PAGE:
Working together makes this lack of knowledge disappear. You both know what you want your company or the company that you work for to do, and where you want it to reach. This helps you in avoiding a lot of unnecessary conflict at home.
Suzy and Kevin are IT professionals who worked in the same company. “We looked for job opportunities abroad and got placements in the same company and moved together. We have actually pursued our career goals together as a couple.”
Related Reading: Should Couples Have Goals? Yes, Couple Goals Could Really Help
3. Be a couple on a mission
For couples who are on a social mission together, and are trying to run an NGO or an organisation of that sort together, working together is a given.
Their passion for a certain cause and their want for change makes them work together to get things done. Take for example Padma Shri winners Dr Rani Bang and her husband Dr Abhay Bang. The Bangs’ work in public health in the Gadchiroli district in Maharashtra has reduced the infant mortality rates in the area.
They have been working together in the field for decades and those who’ve observed them at work have said that they’re possessed by their mission, they work as a unit and you can’t say who did more, because when it comes to work, their contributions are as a unit.
4. Make your work your legacy
Many couples who have built businesses together talk about how they felt parental towards the business. For them, if they already had kids, the business was one of the children. Some didn’t have kids but felt fulfilled by the business.
For these couples, the efforts that they put in building an empire, the care with which they curate every aspect of it, and the way they felt protective about it’s present and future match the feelings of being a parent.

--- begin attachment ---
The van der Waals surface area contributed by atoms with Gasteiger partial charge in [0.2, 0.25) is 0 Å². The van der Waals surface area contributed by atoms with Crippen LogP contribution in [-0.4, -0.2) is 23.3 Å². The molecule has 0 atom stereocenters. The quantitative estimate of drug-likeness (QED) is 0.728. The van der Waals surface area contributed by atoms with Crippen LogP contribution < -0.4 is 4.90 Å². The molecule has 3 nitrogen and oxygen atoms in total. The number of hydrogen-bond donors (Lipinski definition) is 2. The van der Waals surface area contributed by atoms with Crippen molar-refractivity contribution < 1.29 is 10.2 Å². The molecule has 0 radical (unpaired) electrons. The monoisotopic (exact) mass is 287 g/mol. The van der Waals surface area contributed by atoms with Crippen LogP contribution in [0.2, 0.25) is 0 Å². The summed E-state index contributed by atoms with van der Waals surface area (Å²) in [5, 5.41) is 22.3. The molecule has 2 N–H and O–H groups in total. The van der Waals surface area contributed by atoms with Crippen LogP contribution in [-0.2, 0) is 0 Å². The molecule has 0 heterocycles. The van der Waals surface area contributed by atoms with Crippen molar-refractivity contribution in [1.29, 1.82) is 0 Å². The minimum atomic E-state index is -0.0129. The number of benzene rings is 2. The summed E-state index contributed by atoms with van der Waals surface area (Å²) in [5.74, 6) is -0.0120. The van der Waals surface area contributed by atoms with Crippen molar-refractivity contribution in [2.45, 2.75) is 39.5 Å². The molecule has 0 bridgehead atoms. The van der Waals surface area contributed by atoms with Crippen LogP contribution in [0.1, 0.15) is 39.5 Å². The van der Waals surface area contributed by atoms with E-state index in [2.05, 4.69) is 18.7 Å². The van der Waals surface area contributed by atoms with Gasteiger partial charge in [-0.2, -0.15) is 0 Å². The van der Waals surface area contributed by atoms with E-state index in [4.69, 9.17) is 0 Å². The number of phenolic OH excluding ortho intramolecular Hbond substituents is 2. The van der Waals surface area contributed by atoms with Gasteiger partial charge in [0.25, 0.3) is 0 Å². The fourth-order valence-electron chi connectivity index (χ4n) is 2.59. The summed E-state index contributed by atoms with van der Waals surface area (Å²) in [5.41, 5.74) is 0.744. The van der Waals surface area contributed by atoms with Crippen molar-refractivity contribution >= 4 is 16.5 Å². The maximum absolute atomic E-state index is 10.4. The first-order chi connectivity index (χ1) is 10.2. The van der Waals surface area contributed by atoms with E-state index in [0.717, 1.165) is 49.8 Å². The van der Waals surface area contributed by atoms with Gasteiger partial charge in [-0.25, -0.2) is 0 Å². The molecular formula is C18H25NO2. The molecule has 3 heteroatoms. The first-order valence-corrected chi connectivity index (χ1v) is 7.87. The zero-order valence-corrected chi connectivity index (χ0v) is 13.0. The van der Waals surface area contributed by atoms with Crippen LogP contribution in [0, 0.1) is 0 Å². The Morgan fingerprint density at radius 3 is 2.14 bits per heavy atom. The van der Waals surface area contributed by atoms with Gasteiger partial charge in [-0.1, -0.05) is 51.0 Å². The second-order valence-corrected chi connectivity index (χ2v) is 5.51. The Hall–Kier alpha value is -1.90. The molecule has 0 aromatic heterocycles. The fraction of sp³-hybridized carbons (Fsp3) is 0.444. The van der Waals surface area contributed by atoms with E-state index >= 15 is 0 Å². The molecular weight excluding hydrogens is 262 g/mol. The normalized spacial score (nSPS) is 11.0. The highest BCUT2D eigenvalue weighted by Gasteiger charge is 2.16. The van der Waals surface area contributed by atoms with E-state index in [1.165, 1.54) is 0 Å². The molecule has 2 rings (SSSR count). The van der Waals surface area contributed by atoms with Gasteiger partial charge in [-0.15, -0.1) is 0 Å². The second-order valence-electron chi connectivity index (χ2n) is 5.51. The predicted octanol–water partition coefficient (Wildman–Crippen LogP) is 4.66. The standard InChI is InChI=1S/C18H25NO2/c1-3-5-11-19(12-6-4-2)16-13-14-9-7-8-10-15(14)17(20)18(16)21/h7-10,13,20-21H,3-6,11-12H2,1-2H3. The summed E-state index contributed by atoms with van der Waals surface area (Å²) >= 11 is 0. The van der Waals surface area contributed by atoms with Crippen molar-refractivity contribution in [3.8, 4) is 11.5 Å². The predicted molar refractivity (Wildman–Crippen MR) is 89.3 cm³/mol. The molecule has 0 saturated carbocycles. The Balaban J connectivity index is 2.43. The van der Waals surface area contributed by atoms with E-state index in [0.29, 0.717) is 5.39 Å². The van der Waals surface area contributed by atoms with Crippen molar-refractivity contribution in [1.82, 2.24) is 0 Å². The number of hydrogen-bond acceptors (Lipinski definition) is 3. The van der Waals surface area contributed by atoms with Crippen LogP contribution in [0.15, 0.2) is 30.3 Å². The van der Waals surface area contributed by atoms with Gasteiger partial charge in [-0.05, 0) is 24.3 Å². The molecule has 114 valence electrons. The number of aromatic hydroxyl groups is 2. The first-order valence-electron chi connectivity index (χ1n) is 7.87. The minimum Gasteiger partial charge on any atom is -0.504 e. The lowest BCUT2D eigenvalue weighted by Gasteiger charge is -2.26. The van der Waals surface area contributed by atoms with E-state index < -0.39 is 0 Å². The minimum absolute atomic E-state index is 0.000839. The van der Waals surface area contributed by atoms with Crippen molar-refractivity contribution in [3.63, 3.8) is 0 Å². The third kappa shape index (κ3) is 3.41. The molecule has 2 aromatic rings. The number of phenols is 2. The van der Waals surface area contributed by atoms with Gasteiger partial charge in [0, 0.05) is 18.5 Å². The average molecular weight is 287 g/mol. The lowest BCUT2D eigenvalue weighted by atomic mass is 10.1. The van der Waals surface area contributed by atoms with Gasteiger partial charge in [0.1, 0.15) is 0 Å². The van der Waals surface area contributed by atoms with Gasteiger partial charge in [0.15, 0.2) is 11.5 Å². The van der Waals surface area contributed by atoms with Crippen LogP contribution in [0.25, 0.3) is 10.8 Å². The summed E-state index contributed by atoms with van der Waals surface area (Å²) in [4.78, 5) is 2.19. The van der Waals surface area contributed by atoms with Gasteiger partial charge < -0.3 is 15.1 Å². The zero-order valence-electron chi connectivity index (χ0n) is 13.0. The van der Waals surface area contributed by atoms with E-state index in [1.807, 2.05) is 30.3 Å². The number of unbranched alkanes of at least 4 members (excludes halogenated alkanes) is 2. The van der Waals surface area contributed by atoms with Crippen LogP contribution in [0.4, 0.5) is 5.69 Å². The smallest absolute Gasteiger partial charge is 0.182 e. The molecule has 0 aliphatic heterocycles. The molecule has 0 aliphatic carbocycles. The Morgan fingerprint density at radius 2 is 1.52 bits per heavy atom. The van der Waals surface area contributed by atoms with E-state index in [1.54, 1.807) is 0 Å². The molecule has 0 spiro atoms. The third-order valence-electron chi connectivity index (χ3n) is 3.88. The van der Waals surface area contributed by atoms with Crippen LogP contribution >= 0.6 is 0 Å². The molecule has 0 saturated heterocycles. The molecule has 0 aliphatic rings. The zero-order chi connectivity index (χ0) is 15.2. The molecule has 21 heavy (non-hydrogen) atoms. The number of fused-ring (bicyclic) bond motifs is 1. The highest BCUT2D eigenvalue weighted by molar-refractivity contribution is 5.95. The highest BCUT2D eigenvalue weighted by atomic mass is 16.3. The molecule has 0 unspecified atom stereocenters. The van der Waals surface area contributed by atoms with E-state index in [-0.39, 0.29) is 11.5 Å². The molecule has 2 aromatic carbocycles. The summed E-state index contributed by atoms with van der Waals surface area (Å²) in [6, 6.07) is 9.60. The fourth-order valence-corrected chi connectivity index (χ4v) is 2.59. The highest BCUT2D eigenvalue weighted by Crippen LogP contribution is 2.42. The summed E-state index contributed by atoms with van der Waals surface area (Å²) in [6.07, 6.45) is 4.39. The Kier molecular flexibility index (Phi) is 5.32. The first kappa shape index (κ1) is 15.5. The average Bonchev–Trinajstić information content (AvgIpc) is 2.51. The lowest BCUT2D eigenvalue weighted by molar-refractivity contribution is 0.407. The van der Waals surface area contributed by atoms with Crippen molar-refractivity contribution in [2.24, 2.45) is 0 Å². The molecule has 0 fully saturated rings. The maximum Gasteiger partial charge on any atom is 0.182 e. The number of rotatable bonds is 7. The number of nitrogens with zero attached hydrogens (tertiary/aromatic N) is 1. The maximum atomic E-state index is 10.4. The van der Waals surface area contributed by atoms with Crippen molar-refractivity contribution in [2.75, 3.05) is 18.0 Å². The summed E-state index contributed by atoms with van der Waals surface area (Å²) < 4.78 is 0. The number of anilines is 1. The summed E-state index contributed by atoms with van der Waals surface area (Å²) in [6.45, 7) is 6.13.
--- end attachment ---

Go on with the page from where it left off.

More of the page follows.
Humans reproduce not just for the species’ survival, but also the survival of their legacy. For these couples, the business, or the work, the research, the movement is going to be their legacy, and thus they work at it and attach as much importance to it as they would to bringing up a child. Couples working together and living together take immense proud in the legacy they would leave behind.
Joan and Dave started their own restaurant which is a restaurant chain across continents now. “We travel the world to handle business and we are immensely proud of what we have created. Actually it’s our work that defines us now,” says Joan.
5. Be an ally at the workplace
The workplace is an odd construct if you look it sociologically. It’s a group of people who spend almost one third of their lives together, to make money, to find purpose, to crunch numbers, to make a living. Who, in most cases, don’t really know each other for any other reason but because they find themselves getting their pay cheques from the same place.
However, because group dynamics and peer behaviour work in different ways, we also find a sense of hostility and competition in the workplace. For couples, having each other running a business means that they instantly have a natural partner at work.
Someone who knows their behaviour better than anyone in the office. Someone who will not only work with them more intuitively but who will understand their style without having to go through the ‘getting to know each other’ period.
Couples who work together face unique challenges. Sometimes being together 24X7 can lead to tensions at home. Humans aren’t particularly good at compartmentalising their life and work does spill into private life most of the time.
However, the comfort of working with your partner makes the working process even smoother. If you know your work and life boundaries well and keep in mind that your aim is to make the company successful, and respect each other, the entire experience is extremely rewarding.
Just keep our five tips in mind and thrive in your partnership in the workplace.